Locked Out Without Your Help

Fact: When you die, your photos, videos and other important files could be permanently inaccessible to your family. You can avoid this by following a few simple steps.

04.25.2019 - Thomas E. Junkin, Senior Vice President, Personal Trust Services and Operations

Locked Out Without Your Help

By Thomas E. Junkin,
Senior Vice President,
Personal Trust Services

Imagine being locked out of your house, car or computer. Your stomach turns when you realize what’s happened. Then comes the welling feeling of frustration, even panic perhaps. It’s never fun. Unless something changes significantly, representatives, executors and beneficiaries may very well face similar feelings as they find themselves permanently locked out of digital assets.

We’re growing accumulators of digital assets, whether it’s a PayPal account, a music library or loyalty points. A recent study, for instance, says Canadians hold $16 billion worth of unused loyalty points and over half of us don’t know how many we own.1 The Bank of Canada suggests that between 2016 and 2017, the percentage of Canadians who own Bitcoin rose from 2.9% to 5%, and we now own an estimated 1.9 million Bitcoins.2 According to Deloitte Canada, by 2020, our typical reader will likely have electronically stored assets worth an estimated $50,000.3 Those figures don’t capture the emotional value of virtual photo collections held on sites such as Facebook, or the record of daily life reflected in our emails and tweets. 

It’s challenging to fathom things sitting, beyond reach forever, due to lack of direction or simply missing passwords. But, as estate planners, we know people are generally unaware of the estate planning issues raised by the surge in digital asset ownership. Very few people take steps to plan their digital legacy. It’s such a worldwide issue that the leading professional association, the Society of Trust and Estate Practitioners, has established a think tank called the Digital Assets Global Special Interest Group. Here’s why they believe addressing what comes next for digital assets, when you become incapacitated or die, is important.4

  • Financial Value: Consider your PayPal or Bitcoin accounts, online gaming accounts, loyalty programs and intellectual property. It can add up to a significant amount of money.
  • Sentimental Value: Think about the frustration and hard emotions your family may experience if they can’t access your online photo albums, personal contact lists, or email history.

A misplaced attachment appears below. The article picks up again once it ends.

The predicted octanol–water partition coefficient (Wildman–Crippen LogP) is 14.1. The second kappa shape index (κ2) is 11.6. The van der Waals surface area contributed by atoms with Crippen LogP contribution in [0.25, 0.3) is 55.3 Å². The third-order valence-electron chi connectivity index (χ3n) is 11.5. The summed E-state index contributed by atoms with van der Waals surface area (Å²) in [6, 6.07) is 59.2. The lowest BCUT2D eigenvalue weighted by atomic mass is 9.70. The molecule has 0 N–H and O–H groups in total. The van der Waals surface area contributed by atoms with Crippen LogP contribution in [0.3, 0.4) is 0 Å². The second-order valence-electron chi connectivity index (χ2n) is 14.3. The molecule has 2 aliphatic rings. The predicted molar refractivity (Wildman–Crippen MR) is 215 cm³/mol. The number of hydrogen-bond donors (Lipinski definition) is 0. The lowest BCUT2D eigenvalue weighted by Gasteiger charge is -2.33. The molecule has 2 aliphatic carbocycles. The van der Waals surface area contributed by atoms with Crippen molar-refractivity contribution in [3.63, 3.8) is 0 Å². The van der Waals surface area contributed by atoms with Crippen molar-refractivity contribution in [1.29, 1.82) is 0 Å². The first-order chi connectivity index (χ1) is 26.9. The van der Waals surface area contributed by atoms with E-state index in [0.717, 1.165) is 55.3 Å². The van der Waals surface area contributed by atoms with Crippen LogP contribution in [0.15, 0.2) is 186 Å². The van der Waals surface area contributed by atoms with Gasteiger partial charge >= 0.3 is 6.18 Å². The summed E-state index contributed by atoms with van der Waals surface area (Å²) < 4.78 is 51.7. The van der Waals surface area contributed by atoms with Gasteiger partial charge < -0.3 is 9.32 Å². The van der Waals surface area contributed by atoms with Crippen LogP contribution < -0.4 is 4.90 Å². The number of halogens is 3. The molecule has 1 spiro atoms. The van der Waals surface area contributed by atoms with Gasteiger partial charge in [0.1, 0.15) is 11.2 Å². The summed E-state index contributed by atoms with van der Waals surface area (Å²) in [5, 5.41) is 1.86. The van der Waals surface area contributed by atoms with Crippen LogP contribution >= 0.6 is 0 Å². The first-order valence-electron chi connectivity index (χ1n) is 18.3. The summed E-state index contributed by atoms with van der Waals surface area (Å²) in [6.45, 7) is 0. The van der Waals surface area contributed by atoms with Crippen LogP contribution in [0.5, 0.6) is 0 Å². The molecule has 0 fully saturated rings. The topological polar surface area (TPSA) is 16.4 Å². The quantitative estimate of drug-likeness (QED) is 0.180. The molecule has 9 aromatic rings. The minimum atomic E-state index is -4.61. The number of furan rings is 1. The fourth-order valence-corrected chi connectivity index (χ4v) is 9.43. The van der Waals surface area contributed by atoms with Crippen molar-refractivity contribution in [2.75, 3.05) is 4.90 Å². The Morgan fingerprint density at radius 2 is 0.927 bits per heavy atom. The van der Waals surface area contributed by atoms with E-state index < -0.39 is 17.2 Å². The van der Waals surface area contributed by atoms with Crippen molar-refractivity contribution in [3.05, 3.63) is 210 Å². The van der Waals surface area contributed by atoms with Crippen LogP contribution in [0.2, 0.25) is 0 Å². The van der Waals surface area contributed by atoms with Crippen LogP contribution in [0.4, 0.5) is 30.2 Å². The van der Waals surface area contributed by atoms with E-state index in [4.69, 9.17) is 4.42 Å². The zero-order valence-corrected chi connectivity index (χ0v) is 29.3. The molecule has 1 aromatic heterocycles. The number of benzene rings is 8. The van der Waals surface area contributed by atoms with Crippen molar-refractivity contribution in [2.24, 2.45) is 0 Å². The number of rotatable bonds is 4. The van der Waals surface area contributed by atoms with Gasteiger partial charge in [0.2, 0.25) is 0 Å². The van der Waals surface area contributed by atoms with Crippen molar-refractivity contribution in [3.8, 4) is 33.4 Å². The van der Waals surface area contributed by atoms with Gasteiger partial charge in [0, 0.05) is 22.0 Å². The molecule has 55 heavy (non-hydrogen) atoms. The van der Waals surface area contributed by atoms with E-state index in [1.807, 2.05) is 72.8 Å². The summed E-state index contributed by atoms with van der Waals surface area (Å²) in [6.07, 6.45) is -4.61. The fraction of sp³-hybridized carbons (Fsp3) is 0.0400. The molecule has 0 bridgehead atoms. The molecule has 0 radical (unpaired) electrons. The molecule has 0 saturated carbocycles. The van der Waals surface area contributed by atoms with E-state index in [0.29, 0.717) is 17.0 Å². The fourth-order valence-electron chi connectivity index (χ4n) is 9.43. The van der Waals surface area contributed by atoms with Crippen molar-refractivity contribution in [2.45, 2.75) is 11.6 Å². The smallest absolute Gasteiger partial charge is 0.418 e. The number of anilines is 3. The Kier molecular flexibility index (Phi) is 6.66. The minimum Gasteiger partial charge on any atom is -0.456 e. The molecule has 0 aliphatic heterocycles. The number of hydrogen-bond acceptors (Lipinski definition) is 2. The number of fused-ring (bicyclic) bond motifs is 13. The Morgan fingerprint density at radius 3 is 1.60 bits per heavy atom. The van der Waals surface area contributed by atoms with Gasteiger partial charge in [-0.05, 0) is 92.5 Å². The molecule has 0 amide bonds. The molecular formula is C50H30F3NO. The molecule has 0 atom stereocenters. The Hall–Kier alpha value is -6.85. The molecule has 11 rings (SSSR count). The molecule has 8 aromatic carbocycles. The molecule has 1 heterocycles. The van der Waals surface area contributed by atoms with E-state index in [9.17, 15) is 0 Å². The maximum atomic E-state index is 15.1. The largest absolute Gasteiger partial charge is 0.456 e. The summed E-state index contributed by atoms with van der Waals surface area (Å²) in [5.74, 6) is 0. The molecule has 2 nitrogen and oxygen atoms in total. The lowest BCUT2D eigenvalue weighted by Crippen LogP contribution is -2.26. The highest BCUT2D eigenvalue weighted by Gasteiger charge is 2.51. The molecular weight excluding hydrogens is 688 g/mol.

• Privacy and Confidentiality: Keep in mind that if you want to maintain your privacy forever, someone needs to be able to destroy or restrict access to your private online information. 
  • Identity Theft: Consider that when you lose your mental capacity or die, the risk of identity theft increases greatly and preventive steps need to be taken.

Think of Your Executor
Our legal system has not kept pace with the digital asset trend. As illustrated by the adjacent graphic, a Canadian executor administering a deceased person’s digital assets will face at least four major hurdles.

Property laws

Alberta is currently the only province that explicitly includes digital assets in the definition of “property” for which an executor is responsible. Elsewhere, it’s unclear whether an executor has authority over digital assets. In fact, under Canadian criminal law, accessing someone’s online accounts without their permission could be a criminal act. To complicate matters further, today’s digital asset laws differ greatly between Canada and the United States. Since Canadians deal with many large US-based service providers (i.e., Apple, Google, Facebook, Microsoft), your executor will likely have to deal with a maze of US laws.

Privacy laws

Most online account custodians make protecting the privacy of their customers or third parties a top priority. They’re rightly worried about the legal risk of disclosing confidential information without express permission to do so. These privacy concerns frequently conflict with an executor’s legitimate need to gain access to the deceased’s online accounts.

Terms of service